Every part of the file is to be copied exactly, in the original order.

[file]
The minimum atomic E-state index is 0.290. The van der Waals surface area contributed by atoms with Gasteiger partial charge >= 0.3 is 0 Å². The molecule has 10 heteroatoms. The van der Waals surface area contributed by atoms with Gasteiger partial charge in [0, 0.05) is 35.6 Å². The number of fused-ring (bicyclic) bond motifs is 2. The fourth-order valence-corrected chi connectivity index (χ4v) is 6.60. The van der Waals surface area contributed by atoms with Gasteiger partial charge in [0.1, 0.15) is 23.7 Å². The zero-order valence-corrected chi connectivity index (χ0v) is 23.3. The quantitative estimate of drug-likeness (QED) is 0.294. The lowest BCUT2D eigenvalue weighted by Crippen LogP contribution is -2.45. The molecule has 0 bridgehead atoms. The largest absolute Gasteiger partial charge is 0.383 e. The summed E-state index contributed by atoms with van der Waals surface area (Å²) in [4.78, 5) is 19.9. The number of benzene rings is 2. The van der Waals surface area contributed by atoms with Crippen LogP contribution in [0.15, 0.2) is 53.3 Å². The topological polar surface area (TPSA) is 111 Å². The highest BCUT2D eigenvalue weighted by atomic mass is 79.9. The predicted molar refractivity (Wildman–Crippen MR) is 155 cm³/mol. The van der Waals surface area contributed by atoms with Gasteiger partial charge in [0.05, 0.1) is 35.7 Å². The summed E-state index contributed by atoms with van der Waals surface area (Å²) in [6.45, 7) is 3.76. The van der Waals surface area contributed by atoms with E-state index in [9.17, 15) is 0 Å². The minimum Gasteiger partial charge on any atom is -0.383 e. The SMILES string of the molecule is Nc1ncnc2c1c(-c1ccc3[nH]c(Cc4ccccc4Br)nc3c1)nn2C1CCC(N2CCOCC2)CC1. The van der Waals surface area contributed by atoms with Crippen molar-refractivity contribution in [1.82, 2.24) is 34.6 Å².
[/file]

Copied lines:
The minimum atomic E-state index is 0.290. The van der Waals surface area contributed by atoms with Gasteiger partial charge >= 0.3 is 0 Å². The molecule has 10 heteroatoms. The van der Waals surface area contributed by atoms with Gasteiger partial charge in [0, 0.05) is 35.6 Å². The number of fused-ring (bicyclic) bond motifs is 2. The fourth-order valence-corrected chi connectivity index (χ4v) is 6.60. The van der Waals surface area contributed by atoms with Gasteiger partial charge in [0.1, 0.15) is 23.7 Å². The zero-order valence-corrected chi connectivity index (χ0v) is 23.3. The quantitative estimate of drug-likeness (QED) is 0.294. The lowest BCUT2D eigenvalue weighted by Crippen LogP contribution is -2.45. The molecule has 0 bridgehead atoms. The largest absolute Gasteiger partial charge is 0.383 e. The summed E-state index contributed by atoms with van der Waals surface area (Å²) in [4.78, 5) is 19.9. The number of benzene rings is 2. The van der Waals surface area contributed by atoms with Crippen LogP contribution in [0.15, 0.2) is 53.3 Å². The topological polar surface area (TPSA) is 111 Å². The highest BCUT2D eigenvalue weighted by atomic mass is 79.9. The predicted molar refractivity (Wildman–Crippen MR) is 155 cm³/mol. The van der Waals surface area contributed by atoms with Gasteiger partial charge in [0.05, 0.1) is 35.7 Å². The summed E-state index contributed by atoms with van der Waals surface area (Å²) in [6.45, 7) is 3.76. The van der Waals surface area contributed by atoms with E-state index in [9.17, 15) is 0 Å². The minimum Gasteiger partial charge on any atom is -0.383 e. The SMILES string of the molecule is Nc1ncnc2c1c(-c1ccc3[nH]c(Cc4ccccc4Br)nc3c1)nn2C1CCC(N2CCOCC2)CC1. The van der Waals surface area contributed by atoms with Crippen molar-refractivity contribution in [1.82, 2.24) is 34.6 Å².